Figure 5

Effect of water quality on seed germination: (a) Lablab bean, (b) tomato, and (c) chilli.

Figure 5

Effect of water quality on seed germination: (a) Lablab bean, (b) tomato, and (c) chilli.

Close modal

Crop morphology

The crop morphology analysis (Figures 6 and 7) shows that the crops irrigated with the TWW possess the highest morphological characteristics such as root length, stem height, number of leaves, and leaf area. However, the basal stem diameter and pod/fruit size are almost the same for all the irrigation water quality.
Figure 6

Crop morphology: (a) Lablab bean, (b) tomato, and (c) chilli.

Figure 6

Crop morphology: (a) Lablab bean, (b) tomato, and (c) chilli.

Close modal
Figure 7

Morphological characteristics of the crops: (a) Lablab bean, (b) tomato, and (c) chilli.

Figure 7

Morphological characteristics of the crops: (a) Lablab bean, (b) tomato, and (c) chilli.

Close modal

For Lablab bean, root length and leaf area are lower for the crops irrigated with the DTWW than the GW; however, the stem height and number of leaves are greater for the DTWW. In case of tomato, all four parameters – root length, stem height, number of leaves, and leaf area – are higher for the crops irrigated with the DTWW than the GW. The growth rate of chilli more or less resembles the pattern of Lablab beans. However, chilli is more sensitive to the thermal stress induced by the polyhouse. Stunted growth, poor pollination, very little flowering, and drying and falling of flower buds are the results of the thermal stress and it remains unproductive until the end.

When compared to the GW and DTWW, the TWW has higher micronutrients as well as macronutrients. In fact, the presence of iron, zinc, copper, and boron in the TWW can eliminate the foliar spray application for feeding the micronutrients. The crop morphological characteristics lead to the conclusion that TWW irrigation provides more vital nutrients for crop growth and development; thereby considerably improving their morphological characteristics. Fortunately, plants irrigated with TWW are in good health condition; this is ensured by the absence of leaf and root diseases.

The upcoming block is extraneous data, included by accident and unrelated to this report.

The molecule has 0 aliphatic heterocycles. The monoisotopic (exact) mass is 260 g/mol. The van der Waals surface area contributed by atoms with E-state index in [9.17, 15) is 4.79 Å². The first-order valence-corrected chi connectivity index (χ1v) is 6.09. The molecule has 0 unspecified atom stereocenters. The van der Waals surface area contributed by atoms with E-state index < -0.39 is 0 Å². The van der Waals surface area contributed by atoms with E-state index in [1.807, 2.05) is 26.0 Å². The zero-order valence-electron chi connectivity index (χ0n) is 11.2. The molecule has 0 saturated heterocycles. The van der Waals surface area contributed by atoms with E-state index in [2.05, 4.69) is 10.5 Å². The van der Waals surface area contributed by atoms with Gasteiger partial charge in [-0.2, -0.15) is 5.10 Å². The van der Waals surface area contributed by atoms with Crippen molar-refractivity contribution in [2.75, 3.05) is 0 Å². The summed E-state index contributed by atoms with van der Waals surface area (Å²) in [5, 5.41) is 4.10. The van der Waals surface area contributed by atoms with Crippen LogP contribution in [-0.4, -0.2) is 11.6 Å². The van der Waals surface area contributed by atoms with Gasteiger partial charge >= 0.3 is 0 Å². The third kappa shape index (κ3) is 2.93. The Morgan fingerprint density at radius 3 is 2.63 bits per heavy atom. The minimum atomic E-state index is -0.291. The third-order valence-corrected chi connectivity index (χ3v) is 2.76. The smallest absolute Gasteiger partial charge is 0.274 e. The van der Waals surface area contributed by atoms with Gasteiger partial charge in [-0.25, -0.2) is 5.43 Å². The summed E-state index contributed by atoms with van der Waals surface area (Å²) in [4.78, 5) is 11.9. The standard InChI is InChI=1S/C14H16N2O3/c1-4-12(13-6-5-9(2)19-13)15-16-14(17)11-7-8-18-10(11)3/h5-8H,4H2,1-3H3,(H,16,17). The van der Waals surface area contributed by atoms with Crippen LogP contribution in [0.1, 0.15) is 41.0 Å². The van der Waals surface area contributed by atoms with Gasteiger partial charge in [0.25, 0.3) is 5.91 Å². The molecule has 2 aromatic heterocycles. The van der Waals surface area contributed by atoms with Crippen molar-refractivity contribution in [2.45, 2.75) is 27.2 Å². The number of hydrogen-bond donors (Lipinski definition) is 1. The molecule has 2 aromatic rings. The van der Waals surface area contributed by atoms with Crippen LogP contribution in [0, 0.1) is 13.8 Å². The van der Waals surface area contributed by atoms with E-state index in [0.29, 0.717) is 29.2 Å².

Crop yield

The harvesting started after 3 months of the sowing and planting for Lablab bean and tomato, respectively, and thereafter lasted for a period of 5 months, from October 2022 to February 2023. More than 20 pod/fruit pickings are done at an average interval of 3–5 days. For the Lablab bean, the total number of pods and cumulative mass yielded are significantly higher for the TWW irrigation than the other two (Table 3). On the other hand, for tomatoes, the crops irrigated with the DTWW produced a higher yield than the other two. This proves that the presence of higher macro and micronutrients in the reclaimed water significantly improves crop yield. Unfortunately, the yield from the TWW-irrigated tomato is even lower than the GW-irrigated crops. This manifests that TWW has some detrimental effects on yield in some types of crops. Interestingly, dilution works in a better way for this case. More importantly, crops irrigated with DTWW and TWW are able to produce higher yields than the GW irrigation in most cases, even when reduced quantities of fertilizers are applied for these fields.

Table 3

Number of pods/fruits and their mass

IrrigationLablab bean
Tomato
No. of podsMass (g)No. of fruitsMass (g)
GW 397 2,673 380 12,999 
DTWW 422 2,727 412 14,073 
TWW 1,006 7,098 340 10,064 
IrrigationLablab bean
Tomato
No. of podsMass (g)No. of fruitsMass (g)
GW 397 2,673 380 12,999 
DTWW 422 2,727 412 14,073 
TWW 1,006 7,098 340 10,064 

Crop edible parts quality

There is no yield from the chilli plants grown in the polyhouse, hence, only the edible parts of Lablab bean and tomato are analyzed for their quality: nutrient values, vitamins and minerals, anti-diabetic and antioxidant capacities, and lycopene content in tomato (Table 4); heavy metal accumulation (Table 5); microbial quality (Table 6).

Table 4

Nutritive values of edible parts of the crops

Lablab beans
Tomato
ParametersUnitsGWDTWWTWWGWDTWWTWW
Carbohydrates 9.55 9.17 7.42 5.17 4.67 5.09 
Protein 4.36 3.14 3.28 1.60 1.14 1.20 
Total fat 0.40 0.38 0.30 0.23 0.20 0.21 
Energy kcal 59.20 52.70 45.50 29.20 25.04 27.05 
Fibre 4.18 3.05 3.10 1.52 1.38 1.46 
Cholesterol mg 0.00 0.00 0.00 0.00 0.00 0.00 
Iron mg 0.85 0.76 0.71 0.57 0.48 0.52 
Calcium mg 17.60 14.80 15.20 5.60 5.00 5.20 
Phosphorus mg 80.00 71.00 68.00 31.00 27.00 27.00 
Potassium mg 106.00 94.00 115.00 166.00 160.00 166.00 
Magnesium mg 20.40 15.20 12.40 6.40 5.90 6.50 
Zinc mg 0.60 0.40 0.27 0.14 0.10 0.12 
Copper mg 0.02 0.02 0.02 0.04 0.05 0.05 
Folic acid μg 75.00 65.00 60.00 30.00 27.00 27.00 
Vitamin A μg 12.50 9.70 10.60 85.00 80.00 80.00 
Vitamin C mg 1.80 1.30 1.50 17.50 16.80 17.50